The trade between countries continues to grow regardless of a few periodic hiccups here and there. Kenya Imports from Uganda of Corn (maize) alone, was US$223.6 million during 2022, according to the United Nations COMTRADE database on international trade.
Uganda’s leading exports to South Sudan include cereals, maize and wheat flour, sugar, vegetable oils, beer, soft drinks, iron, steel, cement and motor vehicle re-exports. Cumulatively, according to the Bank of Uganda report, Uganda’s exports to South Sudan increased to $503.3m (as of 8th April 2022).
These benefits are immense, only for those proactive in producing these goods and services, a result of empowerment to do so.
So many opportunities within the mining and extractives market are available across the hugely untapped natural resources across the region.
The DRC is one to closely look at. The Democratic Republic of Congo is considered the world’s richest country in terms of wealth in natural resources. Most of the raw mineral deposits remain untapped and are worth an estimated $24 trillion. These deposits include the world’s largest coltan reserves and considerable amounts of cobalt.
Other sources have stated that Untapped mineral deposits in DR Congo are estimated to be worth over $35 trillion, including cobalt, gold, diamonds, petroleum, timber, potash, lead, zinc, uranium, copper, phosphates, manganese, natural gas, coltan, niobium, tantalum, iron ore, lithium, beryllium, rare earth, zirconium, titanium, and germanium.
Congo boasts one of the largest and highest-quality copper reserves globally, with some mines estimated to contain grades significantly higher than the global average.
Even with the free movement of labour across the region, only those who have given the correct kind of education and skills to their people in this industry will benefit.
Somalia, sitting on the Gulf of Aden – one of the world’s most important shipping routes – tens of thousands of vessels pass through Somali waters every year.
Logistics and large-scale handling of goods here is a multibillion-dollar venture. Who else could possibly tap into this, even with open access to members of the EAC can gain from it?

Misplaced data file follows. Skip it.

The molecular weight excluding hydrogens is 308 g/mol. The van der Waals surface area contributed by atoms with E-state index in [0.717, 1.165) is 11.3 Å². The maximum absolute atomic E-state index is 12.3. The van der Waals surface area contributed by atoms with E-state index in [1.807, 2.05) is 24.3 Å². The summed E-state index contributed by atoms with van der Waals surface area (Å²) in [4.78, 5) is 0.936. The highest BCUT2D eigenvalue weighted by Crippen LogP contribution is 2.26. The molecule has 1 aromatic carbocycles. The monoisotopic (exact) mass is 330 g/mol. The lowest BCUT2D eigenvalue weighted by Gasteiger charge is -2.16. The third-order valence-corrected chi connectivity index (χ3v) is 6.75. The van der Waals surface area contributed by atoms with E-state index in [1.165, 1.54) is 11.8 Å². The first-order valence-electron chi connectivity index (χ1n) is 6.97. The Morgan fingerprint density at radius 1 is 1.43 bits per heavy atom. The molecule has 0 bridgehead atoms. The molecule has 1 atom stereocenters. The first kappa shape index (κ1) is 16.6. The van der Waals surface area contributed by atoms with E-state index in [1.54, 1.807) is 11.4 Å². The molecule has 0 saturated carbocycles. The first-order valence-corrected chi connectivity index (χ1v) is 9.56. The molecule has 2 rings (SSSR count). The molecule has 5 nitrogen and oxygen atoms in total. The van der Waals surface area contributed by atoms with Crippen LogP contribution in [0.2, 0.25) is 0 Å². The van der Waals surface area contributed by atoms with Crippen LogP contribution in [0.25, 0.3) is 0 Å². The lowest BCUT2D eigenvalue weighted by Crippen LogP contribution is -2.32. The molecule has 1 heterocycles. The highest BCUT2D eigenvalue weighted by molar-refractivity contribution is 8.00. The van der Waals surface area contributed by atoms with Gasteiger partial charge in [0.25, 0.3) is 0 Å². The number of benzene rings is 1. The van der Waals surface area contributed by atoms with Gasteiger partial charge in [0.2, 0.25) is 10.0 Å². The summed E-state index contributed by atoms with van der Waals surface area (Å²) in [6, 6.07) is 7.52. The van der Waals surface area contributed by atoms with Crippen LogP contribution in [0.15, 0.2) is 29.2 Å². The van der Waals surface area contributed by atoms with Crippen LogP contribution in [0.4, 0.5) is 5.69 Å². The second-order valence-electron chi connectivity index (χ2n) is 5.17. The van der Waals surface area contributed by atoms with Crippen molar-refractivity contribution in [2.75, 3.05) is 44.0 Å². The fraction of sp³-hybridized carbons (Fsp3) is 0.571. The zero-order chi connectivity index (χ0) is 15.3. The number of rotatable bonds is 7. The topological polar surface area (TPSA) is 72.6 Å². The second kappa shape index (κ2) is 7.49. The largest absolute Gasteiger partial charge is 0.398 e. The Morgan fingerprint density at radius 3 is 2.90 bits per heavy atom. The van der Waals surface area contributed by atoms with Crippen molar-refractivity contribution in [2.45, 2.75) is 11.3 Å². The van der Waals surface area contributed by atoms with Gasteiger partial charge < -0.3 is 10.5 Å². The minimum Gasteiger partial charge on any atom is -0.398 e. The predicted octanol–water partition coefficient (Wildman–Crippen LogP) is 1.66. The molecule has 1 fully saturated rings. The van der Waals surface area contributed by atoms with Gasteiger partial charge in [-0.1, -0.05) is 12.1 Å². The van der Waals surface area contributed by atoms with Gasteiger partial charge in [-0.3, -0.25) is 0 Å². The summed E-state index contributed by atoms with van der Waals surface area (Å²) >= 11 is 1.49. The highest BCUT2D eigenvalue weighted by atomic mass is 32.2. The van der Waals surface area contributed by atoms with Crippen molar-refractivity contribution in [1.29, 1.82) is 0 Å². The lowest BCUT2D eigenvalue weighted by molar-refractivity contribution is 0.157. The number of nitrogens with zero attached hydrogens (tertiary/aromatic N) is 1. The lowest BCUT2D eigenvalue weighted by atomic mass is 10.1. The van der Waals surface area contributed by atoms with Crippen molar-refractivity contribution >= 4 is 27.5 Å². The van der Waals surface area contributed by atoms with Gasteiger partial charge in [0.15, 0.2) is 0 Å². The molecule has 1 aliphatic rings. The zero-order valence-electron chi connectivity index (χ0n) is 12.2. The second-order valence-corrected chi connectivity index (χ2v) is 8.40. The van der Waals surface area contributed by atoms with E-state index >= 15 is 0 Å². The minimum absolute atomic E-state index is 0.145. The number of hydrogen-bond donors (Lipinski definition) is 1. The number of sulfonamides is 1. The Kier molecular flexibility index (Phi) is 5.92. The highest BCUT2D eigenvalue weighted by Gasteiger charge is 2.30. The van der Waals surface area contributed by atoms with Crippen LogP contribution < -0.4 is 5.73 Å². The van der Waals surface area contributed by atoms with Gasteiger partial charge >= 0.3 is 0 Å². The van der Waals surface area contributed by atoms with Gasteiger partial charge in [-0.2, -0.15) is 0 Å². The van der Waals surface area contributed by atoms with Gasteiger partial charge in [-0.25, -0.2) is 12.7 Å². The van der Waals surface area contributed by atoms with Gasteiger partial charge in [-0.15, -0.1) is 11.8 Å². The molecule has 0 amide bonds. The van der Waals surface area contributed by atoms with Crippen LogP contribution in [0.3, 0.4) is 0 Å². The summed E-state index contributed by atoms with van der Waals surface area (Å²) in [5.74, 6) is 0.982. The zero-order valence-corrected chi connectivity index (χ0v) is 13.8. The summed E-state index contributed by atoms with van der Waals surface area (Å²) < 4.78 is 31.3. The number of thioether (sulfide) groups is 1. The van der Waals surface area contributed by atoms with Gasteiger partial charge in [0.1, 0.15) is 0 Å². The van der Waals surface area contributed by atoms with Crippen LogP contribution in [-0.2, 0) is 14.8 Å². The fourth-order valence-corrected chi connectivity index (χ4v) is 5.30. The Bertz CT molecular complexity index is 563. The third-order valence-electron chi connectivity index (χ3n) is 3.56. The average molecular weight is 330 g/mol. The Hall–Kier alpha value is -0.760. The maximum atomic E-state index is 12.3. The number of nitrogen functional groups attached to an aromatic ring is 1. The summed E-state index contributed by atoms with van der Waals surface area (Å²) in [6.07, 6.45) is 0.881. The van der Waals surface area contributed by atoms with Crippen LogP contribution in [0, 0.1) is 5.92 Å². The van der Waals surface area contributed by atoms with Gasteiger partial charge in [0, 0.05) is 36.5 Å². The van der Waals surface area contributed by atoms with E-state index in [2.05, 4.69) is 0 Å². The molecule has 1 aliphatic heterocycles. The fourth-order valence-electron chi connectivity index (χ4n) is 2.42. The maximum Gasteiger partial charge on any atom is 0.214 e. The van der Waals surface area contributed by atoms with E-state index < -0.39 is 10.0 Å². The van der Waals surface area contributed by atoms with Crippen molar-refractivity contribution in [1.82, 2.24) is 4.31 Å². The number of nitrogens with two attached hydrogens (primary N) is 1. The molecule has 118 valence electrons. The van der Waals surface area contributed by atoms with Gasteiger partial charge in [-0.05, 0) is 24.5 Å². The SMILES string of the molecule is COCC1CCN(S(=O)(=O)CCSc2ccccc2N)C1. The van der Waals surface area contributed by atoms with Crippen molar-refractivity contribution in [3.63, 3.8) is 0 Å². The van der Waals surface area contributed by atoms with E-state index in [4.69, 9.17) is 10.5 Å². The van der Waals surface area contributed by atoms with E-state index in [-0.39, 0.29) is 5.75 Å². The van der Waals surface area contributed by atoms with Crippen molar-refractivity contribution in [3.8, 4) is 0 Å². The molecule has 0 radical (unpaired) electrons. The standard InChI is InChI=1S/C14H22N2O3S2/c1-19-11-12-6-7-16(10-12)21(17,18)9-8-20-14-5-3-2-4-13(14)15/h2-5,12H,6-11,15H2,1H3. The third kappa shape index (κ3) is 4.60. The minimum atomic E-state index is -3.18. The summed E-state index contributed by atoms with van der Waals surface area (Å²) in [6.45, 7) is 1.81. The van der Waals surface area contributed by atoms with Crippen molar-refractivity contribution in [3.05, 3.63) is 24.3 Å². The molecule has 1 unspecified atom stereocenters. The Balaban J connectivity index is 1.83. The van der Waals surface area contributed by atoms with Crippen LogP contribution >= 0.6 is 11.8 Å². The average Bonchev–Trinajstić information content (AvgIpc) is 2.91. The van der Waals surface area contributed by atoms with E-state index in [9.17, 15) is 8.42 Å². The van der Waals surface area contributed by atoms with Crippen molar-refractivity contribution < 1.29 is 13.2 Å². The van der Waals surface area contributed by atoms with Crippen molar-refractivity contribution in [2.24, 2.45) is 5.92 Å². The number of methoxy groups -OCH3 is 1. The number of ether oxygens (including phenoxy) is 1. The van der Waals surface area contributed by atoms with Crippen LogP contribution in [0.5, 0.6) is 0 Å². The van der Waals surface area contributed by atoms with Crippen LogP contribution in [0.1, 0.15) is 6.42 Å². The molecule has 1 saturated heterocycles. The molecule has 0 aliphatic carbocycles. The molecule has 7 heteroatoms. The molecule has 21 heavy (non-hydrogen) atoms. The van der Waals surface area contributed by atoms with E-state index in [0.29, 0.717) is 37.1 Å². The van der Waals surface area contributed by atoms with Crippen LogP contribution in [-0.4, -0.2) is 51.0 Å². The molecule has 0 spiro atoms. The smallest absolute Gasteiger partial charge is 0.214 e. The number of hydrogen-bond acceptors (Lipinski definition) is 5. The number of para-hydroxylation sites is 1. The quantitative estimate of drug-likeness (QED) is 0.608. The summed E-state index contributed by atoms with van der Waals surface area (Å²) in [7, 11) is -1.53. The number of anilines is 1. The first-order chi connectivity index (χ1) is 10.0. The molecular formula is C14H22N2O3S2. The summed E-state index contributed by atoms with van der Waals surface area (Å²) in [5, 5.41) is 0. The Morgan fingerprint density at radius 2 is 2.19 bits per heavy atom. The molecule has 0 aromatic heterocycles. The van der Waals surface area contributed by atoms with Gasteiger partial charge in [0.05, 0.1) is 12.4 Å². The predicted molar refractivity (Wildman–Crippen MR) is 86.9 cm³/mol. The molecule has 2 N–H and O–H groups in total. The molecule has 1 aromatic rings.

The new agenda of the EAC is a people-driven integration where people are free to move, trade, to settle wherever they wish as easily as possible, and with limited or no restrictions.
The economy of Jumuiya (as EAC is profoundly referred to) valued at USD 163.4 billion is way smaller than the global market for pork (USD 256.34 billion) or tobacco (USD 873.20 Billion).
Cheap talk about which of the countries is bigger in the economy is indeed a contestation of dwarfs about who’s taller, especially when we have an opportunity to grow together by huge leaps and bounds to be the biggest economic transformation ever known to human civilization.
The people of the region are hugely interlinked. We have people who share language, cultures and beliefs living on sides separated by imaginary colonial lines. Our shared interests in social economic transformation, as opposed to identity, should be the primary driver of our progressive people.
Interests in producing goods and services and finding a market for them across the board of the growing 308 million shared population. Only then will the integration make sense.
Governments that intentionally improve the standards of their people, empowering them financially to be able to easily access capital and create wealth, have knowledge and skills will most definitely easily dwarf their vulnerable counterparts in countries that don’t prioritize that.
The writer is an enthusiastic integrationist and student leader.